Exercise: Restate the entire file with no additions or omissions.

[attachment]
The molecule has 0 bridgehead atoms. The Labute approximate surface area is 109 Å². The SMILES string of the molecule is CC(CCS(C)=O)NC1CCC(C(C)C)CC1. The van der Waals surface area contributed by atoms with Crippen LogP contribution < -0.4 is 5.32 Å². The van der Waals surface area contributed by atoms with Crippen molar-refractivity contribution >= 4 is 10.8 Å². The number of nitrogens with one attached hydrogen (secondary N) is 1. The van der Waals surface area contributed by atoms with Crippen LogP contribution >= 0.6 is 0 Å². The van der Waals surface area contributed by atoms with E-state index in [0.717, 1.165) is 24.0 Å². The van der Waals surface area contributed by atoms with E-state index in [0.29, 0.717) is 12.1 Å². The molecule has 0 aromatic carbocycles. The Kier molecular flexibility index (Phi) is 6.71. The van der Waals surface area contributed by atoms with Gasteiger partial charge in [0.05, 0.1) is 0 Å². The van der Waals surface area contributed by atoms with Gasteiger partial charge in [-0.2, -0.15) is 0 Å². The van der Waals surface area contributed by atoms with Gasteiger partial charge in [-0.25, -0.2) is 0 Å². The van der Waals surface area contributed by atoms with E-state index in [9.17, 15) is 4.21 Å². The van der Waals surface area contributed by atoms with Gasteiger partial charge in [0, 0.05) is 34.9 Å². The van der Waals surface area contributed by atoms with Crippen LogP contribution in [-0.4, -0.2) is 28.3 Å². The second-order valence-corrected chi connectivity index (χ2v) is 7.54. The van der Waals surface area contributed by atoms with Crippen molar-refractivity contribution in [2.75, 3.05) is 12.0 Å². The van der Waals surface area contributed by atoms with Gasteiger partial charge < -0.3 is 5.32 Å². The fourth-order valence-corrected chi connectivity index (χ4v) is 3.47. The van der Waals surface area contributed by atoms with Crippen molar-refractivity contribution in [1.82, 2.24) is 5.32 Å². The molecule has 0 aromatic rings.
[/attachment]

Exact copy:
The molecule has 0 bridgehead atoms. The Labute approximate surface area is 109 Å². The SMILES string of the molecule is CC(CCS(C)=O)NC1CCC(C(C)C)CC1. The van der Waals surface area contributed by atoms with Crippen LogP contribution < -0.4 is 5.32 Å². The van der Waals surface area contributed by atoms with Crippen molar-refractivity contribution >= 4 is 10.8 Å². The number of nitrogens with one attached hydrogen (secondary N) is 1. The van der Waals surface area contributed by atoms with Crippen LogP contribution >= 0.6 is 0 Å². The van der Waals surface area contributed by atoms with E-state index in [0.717, 1.165) is 24.0 Å². The van der Waals surface area contributed by atoms with E-state index in [0.29, 0.717) is 12.1 Å². The molecule has 0 aromatic carbocycles. The Kier molecular flexibility index (Phi) is 6.71. The van der Waals surface area contributed by atoms with Gasteiger partial charge in [0.05, 0.1) is 0 Å². The van der Waals surface area contributed by atoms with Gasteiger partial charge in [-0.2, -0.15) is 0 Å². The van der Waals surface area contributed by atoms with Gasteiger partial charge in [-0.25, -0.2) is 0 Å². The van der Waals surface area contributed by atoms with E-state index in [9.17, 15) is 4.21 Å². The van der Waals surface area contributed by atoms with Gasteiger partial charge in [0, 0.05) is 34.9 Å². The van der Waals surface area contributed by atoms with Crippen LogP contribution in [-0.4, -0.2) is 28.3 Å². The second-order valence-corrected chi connectivity index (χ2v) is 7.54. The van der Waals surface area contributed by atoms with Crippen molar-refractivity contribution in [2.75, 3.05) is 12.0 Å². The van der Waals surface area contributed by atoms with Gasteiger partial charge < -0.3 is 5.32 Å². The fourth-order valence-corrected chi connectivity index (χ4v) is 3.47. The van der Waals surface area contributed by atoms with Crippen molar-refractivity contribution in [1.82, 2.24) is 5.32 Å². The molecule has 0 aromatic rings.